The more the Ibans and Penans protested, the more resolute the Mahathirists were with draconian measures to protect the interests of their cronies.

These draconian acts helped Kit Siang convince Malaysians that the Mahathir regime was evil.

According to him, the federal administration under Mahathir was so conceited, it had concentrated power in the office of prime minister to permit “the legislation of laws that were repressive.”

He implored the DAP to work towards reducing the federal’s two thirds majority in parliament to curb the Mahathirist threat.


Kit Siang is an advocate of Stalinist communism.

This was confided to be by several DAP insiders over the span of ten years and by people I planted in the DAP back in 2010.

The Stalinist approach is always to blame your enemy for your own misdeeds.

The goal is always to leave a trail of destruction and to ascribe blame to your enemy for that destruction.

The speech delivered by Kit Siang at the September forum had Stalinism written all over it.

The minute he grabbed the mike, he was all over Mahathir, implying that the prime minister was a democratically elected dictator, who had corrupted government through “the concentration of power in the hands of the executive and in particular, the office of prime minister.”

Now, tell me, how strange can it be that the man who spoke those words is the very same man who, to this day, makes damn sure that power in the DAP is concentrated in his hands and that of his son?

But that’s what Stalinism is all about.

It is an ideology that subscribes to principles of centralisation, totalitarianism and the pursuit of communism.

A Stalinist would always resort to strategic partnerships to defeat the common enemy.

Never mind the differences in ideologies – that can be ironed out later.

What is more important to the Stalinist is the weakening of the enemy’s ideological base.

The weaker the enemy’s ideological base, the less likely people will notice the ideological differences that exist within partnerships you may have committed to.

That became the basis to Kit Siang’s pre-electoral strategy.


The minute Tengku Razaleigh Hamzah established Semangat 46 (Semangat) – a moderate-left Umno breakaway that purported to advocate social justice – the senior Lim saw an opportunity.

He realised that the Razaleigh factor was all he needed to convince the Malays and Chinese that a Semangat-DAP coalition would serve Malaysians far better that the UMNO-MCA alliance ever could.

As far as Kit Siang was concerned, the ideological differences that existed between Semangat and the DAP was not an issue.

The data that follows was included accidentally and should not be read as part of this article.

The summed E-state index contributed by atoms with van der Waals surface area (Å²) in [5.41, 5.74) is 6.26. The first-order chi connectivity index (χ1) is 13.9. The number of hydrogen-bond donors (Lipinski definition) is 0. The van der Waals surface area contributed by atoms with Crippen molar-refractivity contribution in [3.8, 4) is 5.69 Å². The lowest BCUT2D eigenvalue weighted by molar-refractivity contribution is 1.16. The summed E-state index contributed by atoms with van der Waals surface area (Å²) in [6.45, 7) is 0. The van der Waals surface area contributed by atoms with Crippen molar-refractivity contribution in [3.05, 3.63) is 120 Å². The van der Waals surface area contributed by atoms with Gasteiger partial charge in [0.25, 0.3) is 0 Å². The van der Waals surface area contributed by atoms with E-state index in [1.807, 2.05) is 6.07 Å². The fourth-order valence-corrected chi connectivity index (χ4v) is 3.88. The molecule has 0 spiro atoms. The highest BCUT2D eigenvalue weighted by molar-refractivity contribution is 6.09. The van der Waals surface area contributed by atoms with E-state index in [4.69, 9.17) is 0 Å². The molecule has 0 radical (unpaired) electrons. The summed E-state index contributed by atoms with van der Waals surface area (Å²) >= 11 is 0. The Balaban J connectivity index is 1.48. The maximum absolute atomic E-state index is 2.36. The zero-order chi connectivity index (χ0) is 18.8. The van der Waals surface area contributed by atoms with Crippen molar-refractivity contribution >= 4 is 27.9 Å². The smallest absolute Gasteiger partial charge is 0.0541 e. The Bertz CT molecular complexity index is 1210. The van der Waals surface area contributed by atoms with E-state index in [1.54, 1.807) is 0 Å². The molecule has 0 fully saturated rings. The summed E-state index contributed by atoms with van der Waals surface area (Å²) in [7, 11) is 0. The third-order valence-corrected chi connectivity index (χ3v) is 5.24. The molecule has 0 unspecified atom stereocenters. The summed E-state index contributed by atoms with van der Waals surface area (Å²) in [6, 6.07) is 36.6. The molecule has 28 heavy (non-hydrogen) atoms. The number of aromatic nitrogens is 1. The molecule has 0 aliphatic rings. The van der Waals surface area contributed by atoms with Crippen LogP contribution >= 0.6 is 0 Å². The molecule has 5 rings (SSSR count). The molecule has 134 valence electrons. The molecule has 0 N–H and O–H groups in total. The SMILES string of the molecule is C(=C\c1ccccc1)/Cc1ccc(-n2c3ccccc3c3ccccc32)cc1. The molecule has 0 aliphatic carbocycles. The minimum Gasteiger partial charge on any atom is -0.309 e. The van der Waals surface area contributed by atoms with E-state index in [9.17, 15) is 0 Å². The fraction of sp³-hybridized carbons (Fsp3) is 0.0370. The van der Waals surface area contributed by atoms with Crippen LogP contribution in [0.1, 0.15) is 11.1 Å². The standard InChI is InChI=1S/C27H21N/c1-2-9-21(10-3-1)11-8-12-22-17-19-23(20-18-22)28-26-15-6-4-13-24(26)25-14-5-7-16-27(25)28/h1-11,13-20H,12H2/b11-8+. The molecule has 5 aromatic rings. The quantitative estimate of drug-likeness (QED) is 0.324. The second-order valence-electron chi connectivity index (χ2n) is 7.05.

He would simply shift the spotlight towards the Mahathir regime by forcing MCA to explain the Bumiputra concept.

He would tell the Chinese that the Mahathir regime was ideologically inconsistent as it claimed to represent the Malaysian race but still recognised the distinction between Bumiputras and non-Bumiputras.

Once done confusing the Chinese, Kit Siang had planned to ask Mahathir if Malaysia was indeed an Islamic state.

He would remind the Chinese that even the then deputy premier Musa Hitam had made note of how polarised the nation was.

He wanted to frighten the Chinese by telling them that it was not impossible the Mahathir regime would one day impose sharia laws upon the non-Malays.

These ideas laid the cornerstone to discussions that took place between Kit Siang and Razaleigh on June 6, 1989.

The meeting, held just three days following the incorporation of Semangat, emphasised the need for strategic alliances between disparate opposition parties to destroy Mahathir’s Umno (Umno Baru).

The only thing Razaleigh had on his mind then was to become the prime minister of Malaysia.

As for Kit Siang, he had his sights set on the finance portfolio.

Anyway, that description is apt for the Razaleigh of today.

Back in 1989, he was a very different man – he would swear heaven and earth that Mahathir was the sworn enemy.

But that’s only because the 1990 general election was drawing near.

The Kelantan prince was confident that Semangat had the capacity to destabilise Mahathir’s Umno.

So confident was he, he was even willing to part with thousands of ringgit to have soothsayers (Hindu Samis, Malay bomohs and what have you) come to his house and tell him that he was destined to be the next prime minister of Malaysia.

Equipped with such guarantees from the netherworld, he went on to urge Kit Siang to set aside his differences with PAS until such a time that the opposition seized control of government.

Though agreeing in principle, Kit Siang was skeptical that a PAS-DAP alliance would ever last.

He knew that the Islamic party was hot on the trail of the DAP’s evangelist agenda and would never abandon its sharia principles. – Malaysia Today